Small injection, small world

WE JOINED A SMALL queue at the vaccination centre, or “hub” as it calls itself, early one sunny but cool morning. All of us were waiting to receive our covid 19 booster vaccine, six months having elapsed since receiving the second of our first two ‘jabs’. Eventually, we were invited into the local hospital, in which the hub is located.

Photo by Karolina Grabowska on Pexels.com

I was directed to a cubicle where a lady, a volunteer vaccinator, was seated. After having been asked some preliminary medical questions and given some advice about possible aftereffects of the vaccine, she said to me, having already noted my name:

“Are you South African?”

“My parents were,” I replied.

“I know a Craig Yamey,” she said.

“He is a relative of mine.”

Then, she said:

“I knew an old gentleman, a Mr Yamey married to a Greek lady.”

“He was my father,” I replied, adding: “How do you know him”

It turned out that the lady’s mother lives next door to where my father lived for the last 27 years of his long life.

Having established that and just before giving me the injection, quite painlessly I should add, she said:

“In that case, I must take very special care of you.”

The world can seem remarkably small, don’t you think?

After effects

MY FIRST TRIP TO TURKEY was in 1960. I had just finished primary school and was about to start preparatory school (8 to 13 years old) after the summer holidays. That summer we were travelling to Turkey, to Istanbul, where my father was a delegate at a conference. It was deemed necessary to have vaccinations to reduce the risk of contracting typhoid and cholera.

Our family doctor’s surgery in London’s Golders Green was close to my primary school. I had decided to get my ‘jab’ and then to go to school to help organise the annual sports day. When I arrived, I was assigned a task related to the high jump competition. At first, all went well. Then, after a few minutes, I began shivering and felt lousy. I excused myself and made my way home. I spent the rest of the day and the following in bed and the arm in which I was injected felt both painful and heavy. A few weeks later, I was given the second of the combined cholera and typhoid jabs. However, there was little or no after reaction.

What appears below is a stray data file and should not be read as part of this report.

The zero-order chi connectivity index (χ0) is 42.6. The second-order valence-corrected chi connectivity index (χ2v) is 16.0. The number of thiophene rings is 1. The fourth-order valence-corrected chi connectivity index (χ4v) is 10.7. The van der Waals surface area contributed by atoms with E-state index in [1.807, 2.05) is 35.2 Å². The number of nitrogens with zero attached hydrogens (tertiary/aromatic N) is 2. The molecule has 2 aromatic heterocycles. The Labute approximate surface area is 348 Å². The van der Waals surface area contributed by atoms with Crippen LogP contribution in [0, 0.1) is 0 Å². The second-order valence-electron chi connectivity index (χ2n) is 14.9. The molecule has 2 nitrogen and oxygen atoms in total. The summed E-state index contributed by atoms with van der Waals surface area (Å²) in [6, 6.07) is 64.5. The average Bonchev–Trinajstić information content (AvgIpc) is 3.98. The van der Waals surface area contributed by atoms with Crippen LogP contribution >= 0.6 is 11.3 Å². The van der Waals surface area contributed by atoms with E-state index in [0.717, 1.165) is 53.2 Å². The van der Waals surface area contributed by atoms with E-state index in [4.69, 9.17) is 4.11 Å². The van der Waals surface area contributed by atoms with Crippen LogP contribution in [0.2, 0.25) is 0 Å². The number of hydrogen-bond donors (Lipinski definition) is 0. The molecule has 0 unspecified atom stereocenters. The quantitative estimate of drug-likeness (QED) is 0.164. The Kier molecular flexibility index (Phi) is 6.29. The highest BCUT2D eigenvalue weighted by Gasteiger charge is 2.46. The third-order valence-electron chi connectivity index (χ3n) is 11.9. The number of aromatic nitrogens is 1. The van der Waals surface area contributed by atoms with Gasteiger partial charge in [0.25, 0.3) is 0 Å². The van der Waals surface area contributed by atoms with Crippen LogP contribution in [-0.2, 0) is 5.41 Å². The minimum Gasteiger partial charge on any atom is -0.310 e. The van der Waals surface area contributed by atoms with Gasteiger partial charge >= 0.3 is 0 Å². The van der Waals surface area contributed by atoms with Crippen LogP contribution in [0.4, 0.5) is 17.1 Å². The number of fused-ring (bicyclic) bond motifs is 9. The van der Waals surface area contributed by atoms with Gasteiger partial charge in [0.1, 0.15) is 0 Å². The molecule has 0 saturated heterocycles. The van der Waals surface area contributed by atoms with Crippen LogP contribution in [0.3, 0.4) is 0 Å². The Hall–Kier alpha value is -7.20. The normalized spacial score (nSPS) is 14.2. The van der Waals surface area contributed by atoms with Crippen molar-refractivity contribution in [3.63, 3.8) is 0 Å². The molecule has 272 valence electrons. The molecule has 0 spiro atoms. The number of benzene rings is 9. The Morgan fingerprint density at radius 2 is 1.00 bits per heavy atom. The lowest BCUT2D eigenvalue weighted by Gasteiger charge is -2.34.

Since that jab back in the summer of 1960, I have had numerous, indeed an uncountable number of, vaccinations. Each of these was accompanied by a small amount of discomfort at the site of injection, but no more than that. This was the case until early February 2021.

In February 2021, I was given the first of the two doses of the Oxford Astra-Zeneca vaccine to counter covid19. Within hours of the jab, I began feeling unwell. I did not feel as sick as I did after the first typhoid/cholera jab, but I was not at my best. I did not lose my appetite, nor did I develop an elevated temperature. This feeling of being a little bit ‘below par’ lasted no more than 36 hours. So, it was with some apprehension that I attended the clinic for my second jab in mid-April.

My general medical practitioner, whom I had consulted for another matter, advised me to take two paracetamol tablets (2 x 500mg) just before the jab and another two later in the day. Her advice seems to have been good. Now, nine hours after the jab, I am writing this piece and feeling far better than I did after the first shot of the vaccine. I had been told that just because one has had a reaction after the first injection, it is a matter of pure chance whether one has any reaction after the second. Maybe the paracetamol is working or perhaps I have just been lucky. In any case, I feel happy that I have had the full vaccination as is currently advised.